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Y. Chen, J. J. Liu, B. Potsaid, V. J. Srinivasan, J. S. Schuman, J. S. Duker, J. G. Fujimoto; Ultrahigh Speed Optical Coherence Tomography Imaging of Human Retina Using Swept Source / Fourier Domain OCT. Invest. Ophthalmol. Vis. Sci. 2009;50(13):4776.
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© ARVO (1962-2015); The Authors (2016-present)
To demonstrate swept source / Fourier domain technology for ultrahigh speed OCT imaging of the retina and optic disc at 250,000 axial scans per second. To investigate imaging factors such as contrast and penetration depth using an alternative 1060 nm central wavelength. To study the improved visualization of the retina, choroid, and optic nerve with reduced motion artifacts by ultrahigh scanning speed enabled by swept source / Fourier domain OCT .
A swept laser operating at 1060 nm central wavelength was developed using Fourier domain modelocking. A swept source / Fourier domain OCT retinal imaging system operating at 250,000 axial scans per second with ~10 um axial resolution was built using this novel laser. Imaging of the retina, choroid, and optic nerve was performed using dense raster scanning. Data processing methods were implemented to generate different views based on the 3D-OCT data sets.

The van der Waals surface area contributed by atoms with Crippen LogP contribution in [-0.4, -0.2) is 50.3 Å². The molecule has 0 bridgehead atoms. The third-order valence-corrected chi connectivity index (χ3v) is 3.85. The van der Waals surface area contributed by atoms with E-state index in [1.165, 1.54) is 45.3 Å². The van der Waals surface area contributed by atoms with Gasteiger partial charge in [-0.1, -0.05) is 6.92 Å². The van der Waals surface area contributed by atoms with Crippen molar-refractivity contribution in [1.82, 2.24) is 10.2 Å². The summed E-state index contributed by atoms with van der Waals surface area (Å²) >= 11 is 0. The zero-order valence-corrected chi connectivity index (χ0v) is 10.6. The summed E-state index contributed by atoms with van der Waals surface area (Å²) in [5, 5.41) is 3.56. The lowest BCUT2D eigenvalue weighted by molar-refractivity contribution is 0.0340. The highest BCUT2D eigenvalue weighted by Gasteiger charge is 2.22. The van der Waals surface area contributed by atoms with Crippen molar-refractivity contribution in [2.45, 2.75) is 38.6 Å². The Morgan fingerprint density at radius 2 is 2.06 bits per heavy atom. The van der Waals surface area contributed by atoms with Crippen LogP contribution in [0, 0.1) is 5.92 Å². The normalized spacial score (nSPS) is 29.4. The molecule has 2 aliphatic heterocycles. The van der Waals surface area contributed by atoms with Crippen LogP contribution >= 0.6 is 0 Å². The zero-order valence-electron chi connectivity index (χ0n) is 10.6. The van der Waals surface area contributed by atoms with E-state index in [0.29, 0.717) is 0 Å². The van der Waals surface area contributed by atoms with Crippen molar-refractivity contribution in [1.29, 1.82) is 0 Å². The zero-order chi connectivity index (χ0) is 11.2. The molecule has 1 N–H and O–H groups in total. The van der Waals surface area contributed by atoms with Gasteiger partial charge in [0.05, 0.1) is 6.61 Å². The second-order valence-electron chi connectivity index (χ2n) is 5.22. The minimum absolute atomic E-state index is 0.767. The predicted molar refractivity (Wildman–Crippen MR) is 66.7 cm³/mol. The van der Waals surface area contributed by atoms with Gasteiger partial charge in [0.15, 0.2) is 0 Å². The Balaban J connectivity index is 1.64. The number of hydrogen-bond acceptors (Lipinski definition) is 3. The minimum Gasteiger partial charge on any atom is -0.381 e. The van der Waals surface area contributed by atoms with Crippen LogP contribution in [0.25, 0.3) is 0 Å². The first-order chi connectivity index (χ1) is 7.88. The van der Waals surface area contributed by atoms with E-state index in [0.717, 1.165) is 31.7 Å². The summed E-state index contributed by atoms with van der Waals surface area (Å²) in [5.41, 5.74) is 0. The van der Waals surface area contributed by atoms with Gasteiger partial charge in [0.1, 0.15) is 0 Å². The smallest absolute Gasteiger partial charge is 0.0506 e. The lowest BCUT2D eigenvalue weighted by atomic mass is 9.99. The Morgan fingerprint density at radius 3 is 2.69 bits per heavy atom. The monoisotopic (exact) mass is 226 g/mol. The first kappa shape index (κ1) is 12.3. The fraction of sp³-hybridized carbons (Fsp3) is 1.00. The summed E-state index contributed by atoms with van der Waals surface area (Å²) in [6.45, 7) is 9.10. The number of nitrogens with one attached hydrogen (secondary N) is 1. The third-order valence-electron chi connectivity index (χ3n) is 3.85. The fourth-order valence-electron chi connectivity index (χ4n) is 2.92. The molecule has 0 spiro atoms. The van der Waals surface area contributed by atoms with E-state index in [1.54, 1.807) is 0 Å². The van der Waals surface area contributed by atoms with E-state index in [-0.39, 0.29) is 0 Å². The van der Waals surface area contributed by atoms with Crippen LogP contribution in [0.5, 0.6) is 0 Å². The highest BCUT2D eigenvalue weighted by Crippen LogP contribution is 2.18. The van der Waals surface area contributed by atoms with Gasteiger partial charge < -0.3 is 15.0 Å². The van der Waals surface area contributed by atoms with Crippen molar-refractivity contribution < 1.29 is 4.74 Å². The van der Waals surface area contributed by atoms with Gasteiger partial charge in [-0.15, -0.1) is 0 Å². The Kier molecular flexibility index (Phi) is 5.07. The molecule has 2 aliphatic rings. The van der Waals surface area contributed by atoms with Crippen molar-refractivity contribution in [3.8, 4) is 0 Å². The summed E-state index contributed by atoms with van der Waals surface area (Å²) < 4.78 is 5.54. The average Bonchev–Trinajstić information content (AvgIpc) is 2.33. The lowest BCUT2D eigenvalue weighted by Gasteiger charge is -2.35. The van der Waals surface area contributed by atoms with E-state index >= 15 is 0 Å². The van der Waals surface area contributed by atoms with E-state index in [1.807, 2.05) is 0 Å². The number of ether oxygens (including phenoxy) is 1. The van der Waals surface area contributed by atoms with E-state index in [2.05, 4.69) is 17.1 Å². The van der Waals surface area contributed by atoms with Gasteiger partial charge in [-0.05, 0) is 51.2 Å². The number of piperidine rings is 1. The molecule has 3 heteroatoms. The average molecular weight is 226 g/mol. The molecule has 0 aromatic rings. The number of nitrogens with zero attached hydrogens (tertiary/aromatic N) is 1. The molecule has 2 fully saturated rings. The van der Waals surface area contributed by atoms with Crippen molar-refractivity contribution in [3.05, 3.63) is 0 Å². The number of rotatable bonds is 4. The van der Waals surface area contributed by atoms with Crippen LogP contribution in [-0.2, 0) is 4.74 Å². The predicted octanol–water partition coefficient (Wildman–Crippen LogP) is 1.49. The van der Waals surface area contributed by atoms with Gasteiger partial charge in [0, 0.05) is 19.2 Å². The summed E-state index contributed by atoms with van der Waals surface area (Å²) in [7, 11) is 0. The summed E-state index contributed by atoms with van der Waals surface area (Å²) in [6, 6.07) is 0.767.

High-definition and three-dimensional imaging of the normal retina and optic nerve head were performed. The ultrahigh imaging speed reduced motion artifacts and improved the ability to visualize data sets en face. The nerve fiber layer and capillary vessel network can be visualized via en face projection of reflectance from specific retinal layers. The en face view of optic nerve head can be used to visualize the lamina cribrosa. The 1060 nm wavelength improved the imaging depth and enhanced the visualization of deeper retinal tissues such as the choroid and optic nerve head.
Swept source / Fourier domain OCT enables imaging 5 to 10x faster than commercial spectral / Fourier domain OCT instrument. Imaging at 250,000 axial scans per second reduces motion artifacts, enables acquisition of larger data sets and improves en face visualization methods. Imaging at longer wavelengths of 1060 nm improves image penetration depths.
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